The guiding principal
Teaching is a tough occupation
Outlook reporter Rob Cullivan acts as 'principal for the day' at Powell Valley Elementary School
When the Gresham-Barlow School District invited me to serve as 'Principal for a Day' at Powell Valley Elementary, a kindergarten-to-fifth-grade school, I relished the opportunity to show these public educators how they should do their jobs.
By the end of the day, however, I had learned something.
I couldn't do their jobs.
Here are eight other lessons I learned:
1. Educators get up early.
As a part-time musician and entertainment writer, I tend to go to bed late because, well, you know. Nonetheless, I rose before the birds on Oct. 27 and made my way to Gresham City Hall, where several civic and business leaders - including Outlook Advertising Manager Cheryl Swart - had assembled to also serve as honorary principals in the district.
Fueled by coffee and bagels, I listened as Superintendent Jim Schlachter gave us an assignment for the day. Unfortunately, I had set my coffee on the sheet to which he referred, rendering it unreadable. Which led to my next lesson:
2. Becky Kadrmas is the most organized person on Earth.
Powell Valley's real principal, Becky Kadrmas, has probably never ruined an assignment sheet with coffee. Yet, despite her neat manner of dress and her organized office, she was far from formal, and proved to be a delightful person with whom to spend the day.
Kadrmas introduced me to several dedicated staff members, including Educational Assistant Tracey Junk. She volunteered this year to teach dance to the students, to help make up for the fact their gym classes have been cut in half.
'I just have danced since I was 5,' she said. 'It did a lot of great things for me, got me motivated, so I decided to do it for the kids.'
3. Powell Valley has overcome adversity.
From Kadrmas, I learned Powell Valley has 448 students, almost half of whom are from low-income families, yet had doubled its reading and math scores over the past two years, an achievement she repeatedly attributed to her staff, not herself.
4. I am an old-school disciplinarian.
I heard teachers gently, but firmly, telling students to make 'appropriate choices' when they misbehaved. I, on the other hand, gruffly told two second-grade boys to stop fighting over a chair. The teacher, Heather Stewart, was not offended by my intrusion.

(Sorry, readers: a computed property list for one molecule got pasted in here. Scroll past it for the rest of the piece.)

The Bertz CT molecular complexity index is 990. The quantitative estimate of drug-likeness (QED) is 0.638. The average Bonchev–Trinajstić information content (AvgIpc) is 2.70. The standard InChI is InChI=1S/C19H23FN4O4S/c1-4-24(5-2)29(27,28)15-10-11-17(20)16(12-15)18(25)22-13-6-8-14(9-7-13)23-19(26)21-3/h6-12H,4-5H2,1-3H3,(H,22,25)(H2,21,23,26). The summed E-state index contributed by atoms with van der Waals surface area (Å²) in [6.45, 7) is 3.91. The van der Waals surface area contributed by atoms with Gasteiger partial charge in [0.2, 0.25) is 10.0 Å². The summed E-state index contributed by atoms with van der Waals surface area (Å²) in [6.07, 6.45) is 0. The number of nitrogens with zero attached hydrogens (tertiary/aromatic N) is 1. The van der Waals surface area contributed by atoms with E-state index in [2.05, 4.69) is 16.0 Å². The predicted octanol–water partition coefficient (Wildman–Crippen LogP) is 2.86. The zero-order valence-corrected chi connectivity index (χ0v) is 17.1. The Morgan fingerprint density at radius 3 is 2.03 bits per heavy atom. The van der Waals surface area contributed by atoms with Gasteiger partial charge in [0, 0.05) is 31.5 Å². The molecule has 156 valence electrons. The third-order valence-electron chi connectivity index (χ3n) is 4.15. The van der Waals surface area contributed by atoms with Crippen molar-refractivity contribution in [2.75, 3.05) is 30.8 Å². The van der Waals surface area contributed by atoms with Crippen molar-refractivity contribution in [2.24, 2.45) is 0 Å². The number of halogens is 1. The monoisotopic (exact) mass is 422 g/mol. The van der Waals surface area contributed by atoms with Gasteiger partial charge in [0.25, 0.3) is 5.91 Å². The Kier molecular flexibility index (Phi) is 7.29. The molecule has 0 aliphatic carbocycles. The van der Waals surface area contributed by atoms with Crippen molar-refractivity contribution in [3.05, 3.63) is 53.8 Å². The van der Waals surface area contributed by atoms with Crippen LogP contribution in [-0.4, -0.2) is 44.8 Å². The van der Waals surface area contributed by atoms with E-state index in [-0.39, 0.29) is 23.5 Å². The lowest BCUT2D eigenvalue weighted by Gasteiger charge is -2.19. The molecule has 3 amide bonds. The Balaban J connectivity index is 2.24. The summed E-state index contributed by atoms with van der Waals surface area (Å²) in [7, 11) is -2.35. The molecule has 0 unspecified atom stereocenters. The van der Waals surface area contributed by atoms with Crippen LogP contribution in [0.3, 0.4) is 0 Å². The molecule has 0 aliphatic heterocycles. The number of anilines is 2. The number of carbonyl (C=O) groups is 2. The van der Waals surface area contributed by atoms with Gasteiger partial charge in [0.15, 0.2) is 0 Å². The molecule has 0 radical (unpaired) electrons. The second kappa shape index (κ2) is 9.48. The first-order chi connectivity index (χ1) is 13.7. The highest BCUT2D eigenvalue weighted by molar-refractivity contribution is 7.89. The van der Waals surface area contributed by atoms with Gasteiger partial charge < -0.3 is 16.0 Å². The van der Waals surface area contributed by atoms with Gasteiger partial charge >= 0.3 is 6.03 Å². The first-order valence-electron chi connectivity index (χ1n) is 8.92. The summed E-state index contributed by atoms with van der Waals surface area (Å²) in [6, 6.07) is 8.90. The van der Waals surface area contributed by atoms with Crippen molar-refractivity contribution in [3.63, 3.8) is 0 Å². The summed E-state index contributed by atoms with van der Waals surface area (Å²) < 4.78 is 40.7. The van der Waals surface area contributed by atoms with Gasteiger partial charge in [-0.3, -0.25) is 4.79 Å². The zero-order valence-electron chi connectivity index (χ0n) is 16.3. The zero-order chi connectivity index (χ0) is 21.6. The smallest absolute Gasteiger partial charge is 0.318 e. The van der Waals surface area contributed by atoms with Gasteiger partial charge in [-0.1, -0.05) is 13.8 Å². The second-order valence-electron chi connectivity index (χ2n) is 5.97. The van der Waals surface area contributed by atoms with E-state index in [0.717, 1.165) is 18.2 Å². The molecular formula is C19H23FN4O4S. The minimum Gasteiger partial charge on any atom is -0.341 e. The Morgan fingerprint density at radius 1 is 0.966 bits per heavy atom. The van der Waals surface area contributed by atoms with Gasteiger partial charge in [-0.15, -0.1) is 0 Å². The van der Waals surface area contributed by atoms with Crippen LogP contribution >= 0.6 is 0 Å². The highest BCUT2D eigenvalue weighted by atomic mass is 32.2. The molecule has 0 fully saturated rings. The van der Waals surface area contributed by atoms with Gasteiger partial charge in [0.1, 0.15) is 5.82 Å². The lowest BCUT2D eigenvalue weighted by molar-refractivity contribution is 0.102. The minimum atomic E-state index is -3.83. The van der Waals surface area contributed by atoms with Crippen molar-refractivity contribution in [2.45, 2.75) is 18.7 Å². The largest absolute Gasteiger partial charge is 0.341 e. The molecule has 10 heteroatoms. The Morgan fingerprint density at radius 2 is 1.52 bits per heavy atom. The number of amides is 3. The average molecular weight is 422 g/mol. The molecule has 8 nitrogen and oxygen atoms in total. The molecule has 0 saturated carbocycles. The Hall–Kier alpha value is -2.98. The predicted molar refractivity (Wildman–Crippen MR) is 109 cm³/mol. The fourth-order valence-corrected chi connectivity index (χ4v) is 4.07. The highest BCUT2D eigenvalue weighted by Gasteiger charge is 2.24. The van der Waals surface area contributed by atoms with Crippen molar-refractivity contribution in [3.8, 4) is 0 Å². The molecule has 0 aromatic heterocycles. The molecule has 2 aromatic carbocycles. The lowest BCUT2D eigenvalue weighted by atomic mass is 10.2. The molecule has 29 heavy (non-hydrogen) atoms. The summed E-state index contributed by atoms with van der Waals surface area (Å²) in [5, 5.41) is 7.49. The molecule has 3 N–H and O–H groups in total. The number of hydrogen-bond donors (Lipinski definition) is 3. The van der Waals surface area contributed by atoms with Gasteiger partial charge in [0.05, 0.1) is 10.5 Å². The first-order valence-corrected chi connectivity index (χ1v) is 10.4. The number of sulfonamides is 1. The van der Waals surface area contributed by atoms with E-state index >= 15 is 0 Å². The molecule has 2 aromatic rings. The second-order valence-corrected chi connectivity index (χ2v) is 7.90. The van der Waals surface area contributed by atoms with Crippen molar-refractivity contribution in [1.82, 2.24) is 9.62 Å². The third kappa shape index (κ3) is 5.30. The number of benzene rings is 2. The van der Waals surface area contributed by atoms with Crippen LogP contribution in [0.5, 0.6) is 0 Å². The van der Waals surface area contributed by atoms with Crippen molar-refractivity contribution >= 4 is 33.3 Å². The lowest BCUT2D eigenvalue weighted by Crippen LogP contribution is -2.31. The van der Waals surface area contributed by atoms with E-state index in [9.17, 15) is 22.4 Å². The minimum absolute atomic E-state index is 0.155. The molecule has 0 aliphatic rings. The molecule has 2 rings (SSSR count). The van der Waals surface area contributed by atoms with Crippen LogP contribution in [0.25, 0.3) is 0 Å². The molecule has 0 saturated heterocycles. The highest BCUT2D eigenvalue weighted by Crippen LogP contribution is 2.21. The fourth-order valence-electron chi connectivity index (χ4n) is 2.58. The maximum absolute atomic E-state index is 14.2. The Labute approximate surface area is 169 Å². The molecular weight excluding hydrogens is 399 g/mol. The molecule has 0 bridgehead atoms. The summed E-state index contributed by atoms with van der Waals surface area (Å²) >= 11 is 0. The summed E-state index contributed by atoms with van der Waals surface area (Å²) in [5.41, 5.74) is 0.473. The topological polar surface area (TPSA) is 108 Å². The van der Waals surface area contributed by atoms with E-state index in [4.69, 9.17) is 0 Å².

'I could use all the help I can get,' she said with a chuckle, a comment that exemplified my next observation.
5. Our schools are crowded.
Some classrooms have had as many as 38 students this year, Kadrmas told me, and I generally saw about 30 students in every classroom I visited. Ideally most teachers prefer to have 25 to 28 students per class because it allows them to have a few minutes daily of individual contact with each student. However, thanks to the decreasing staff numbers in our schools, that's not likely to happen for a while, which concerns Kadrmas.
'I think that we are always on the edge of not having enough supervision to keep every child as safe as we want,' she said. 'If we cut anymore, I don't know how we're going to be able to do this.'
6. It's hard to teach.
In Molly Edeline's second-grade classroom, Jenny Shi and Daniel Carballo Espinoza were both writing and illustrating stories about their lives when Daniel asked me to help him spell 'tree.'
When we got to the second 'e,' he wanted to know why the word needed it. I searched for an answer that never came before distracting him by saying how much I liked his drawings.
Meanwhile, Edeline said children are using iPods for the first time to record their narratives and hear them played back. Hearing yourself read allows you to improve your fluency, she said.
'I can't wait till the end of the school year to see how their fluency improves,' Edeline added.
7. I have forgotten math.
I almost destroyed my educational credibility when I forgot how to figure out the square root of a square's area, and wound up giving one boy the wrong answer to a math problem.
Fortunately, though, my presence among the math students did not destroy their love of calculation.
Joseph Washburn, 9, a fourth grader, told me, 'I like numbers - you can do a lot of different equations with them.' Meanwhile, his classmate, Kelsey Klinger, 9, said she enjoyed the school's new online math software, IXL.
'It's so much fun to actually learn online, and the fun part of it is you can earn a prize,' she said. 'You can't wait to find out what it is and when you earn a prize, you just want to keep on going.'
Which led me to my final lesson:
8. Powell Valley has a lot of enthusiastic students.
Take Madisen Carew, 9, who told me about a book on sharks she was reading.
'They're cool,' she said. 'Their eyes are cool, the way that they are shaped and the way that they move.'
Or take Logan Baley, 7, going on 21, who may be the most verbose child in the district. The second-grader spent a good 10 minutes explaining to me why he was a fan of Wall-E, a Disney animated robot, as well as snakes, both subjects he was exploring through books.
'I don't want a bull python to swallow me,' he added.